International inspectors are pushing to visit the site of a suspected gas attack which brought US-led missile strikes on Syria and heightened the diplomatic confrontation between the West and Russia.
- The US has told the global watchdog that Russia may have tampered with the site
- Russia's Foreign Minister has denied the allegations
- The UK says inspectors have not been granted access to the sites yet
Russian President Vladimir Putin said on Sunday more Western attacks on Syria would bring chaos to world affairs, and Washington prepared to increase pressure on Russia with new economic sanctions.
Moscow also condemned the Western countries for refusing to wait for the findings of the Organisation for the Prohibition of Chemical Weapons (OPCW) inspection team on the alleged attack before launching the strikes.
But the US envoy to the global watchdog said on Monday that Russia may have tampered with the site of the incident on April 7 in Douma outside of Damascus.
"It is long overdue that this council condemns the Syrian Government for its reign of chemical terror and demands international accountability those responsible for these heinous acts," US ambassador Kenneth Ward said in comments seen by Reuters.
Russian Foreign Minister Sergei Lavrov denied the allegations in an interview with the BBC.
"I can guarantee that Russia has not tampered with the site," Mr Lavrov said.
Inspectors for the Hague-based OPCW met Syrian Deputy Foreign Minister Faisal Mekdad in the presence of Russian officers and a senior Syrian security official in Damascus for about three hours on Sunday.
The inspectors were due to attempt to visit Douma, but the British delegation to the OPCW said they had not yet been granted access, citing the agency's director general.
Douma, which lies in the eastern Goutha district on the outskirts of the capital, was one of the last bastions near Damascus of rebels fighting to topple Syrian President Bashar al-Assad, and the alleged attack took place amid a ferocious government offensive.
The United States, France and Britain launched 105 missiles targeting what the Pentagon said were three chemical weapons facilities in Syria in retaliation for the suspected poison gas attack in Douma on April 7.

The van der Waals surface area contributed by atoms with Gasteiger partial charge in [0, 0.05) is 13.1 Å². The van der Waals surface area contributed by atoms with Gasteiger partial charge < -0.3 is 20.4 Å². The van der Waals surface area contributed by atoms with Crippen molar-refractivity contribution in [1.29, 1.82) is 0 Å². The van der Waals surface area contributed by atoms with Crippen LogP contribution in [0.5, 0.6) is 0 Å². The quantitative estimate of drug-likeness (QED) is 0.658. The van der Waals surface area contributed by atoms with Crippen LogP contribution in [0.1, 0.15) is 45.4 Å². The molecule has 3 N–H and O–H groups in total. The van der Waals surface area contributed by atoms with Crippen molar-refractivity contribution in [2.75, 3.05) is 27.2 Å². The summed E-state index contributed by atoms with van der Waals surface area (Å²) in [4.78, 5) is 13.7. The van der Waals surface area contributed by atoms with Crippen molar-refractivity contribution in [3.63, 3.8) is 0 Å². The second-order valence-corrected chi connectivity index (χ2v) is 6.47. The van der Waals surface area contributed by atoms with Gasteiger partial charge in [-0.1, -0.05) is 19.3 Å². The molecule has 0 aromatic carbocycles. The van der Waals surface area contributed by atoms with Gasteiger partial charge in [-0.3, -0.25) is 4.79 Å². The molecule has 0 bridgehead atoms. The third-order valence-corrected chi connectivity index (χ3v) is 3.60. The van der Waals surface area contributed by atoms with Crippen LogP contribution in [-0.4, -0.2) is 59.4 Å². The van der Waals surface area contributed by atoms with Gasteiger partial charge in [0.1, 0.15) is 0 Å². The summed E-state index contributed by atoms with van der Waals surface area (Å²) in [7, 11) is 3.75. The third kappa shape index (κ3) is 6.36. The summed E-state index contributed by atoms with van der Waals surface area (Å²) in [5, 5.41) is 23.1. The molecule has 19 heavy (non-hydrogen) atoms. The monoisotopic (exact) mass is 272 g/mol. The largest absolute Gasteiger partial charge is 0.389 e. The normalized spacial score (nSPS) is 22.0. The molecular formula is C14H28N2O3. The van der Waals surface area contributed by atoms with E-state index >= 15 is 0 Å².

The Western countries blame Mr Assad for the Douma attack, which a Syrian medical relief group said killed dozens of people and thrust Syria's seven-year-old conflict into the forefront of global concern once again.
The Syrian Government and its Russian ally deny involvement.
May to face questions over Syria strikes
In the aftermath of the alleged chemical attack, the remnants of the rebel army evacuated, handing Mr Assad one of the biggest victories in a war that has killed about half a million people and laid waste to whole cities.
The US-led strikes did nothing to alter the strategic balance or dent Mr Assad's supremacy and the Western allies have said the aim was to prevent the further use of chemical weapons, not to intervene in the civil war or topple Mr Assad.
In London, British Prime Minister Theresa May is facing criticism over her decision to bypass parliament and take part in the air strikes.
Ms May will make a statement to parliament on her decision and will repeat her assertion that Mr Assad's forces were highly likely responsible for the attack.
The allies could not wait "to alleviate further humanitarian suffering caused by chemical weapons attacks", according to excerpts of her speech.
But she will be questioned over why she broke with a convention to seek parliamentary approval for the action, a decision that she and her ministers say was driven by the need to act quickly.
Jeremy Corbyn, leader of the main opposition Labour Party, has questioned the legal basis for Britain's involvement.
Britain has said there are no plans for future strikes against Syria, but Foreign Secretary Boris Johnson warned Mr Assad that all options would be considered if chemical weapons were used against Syrians again.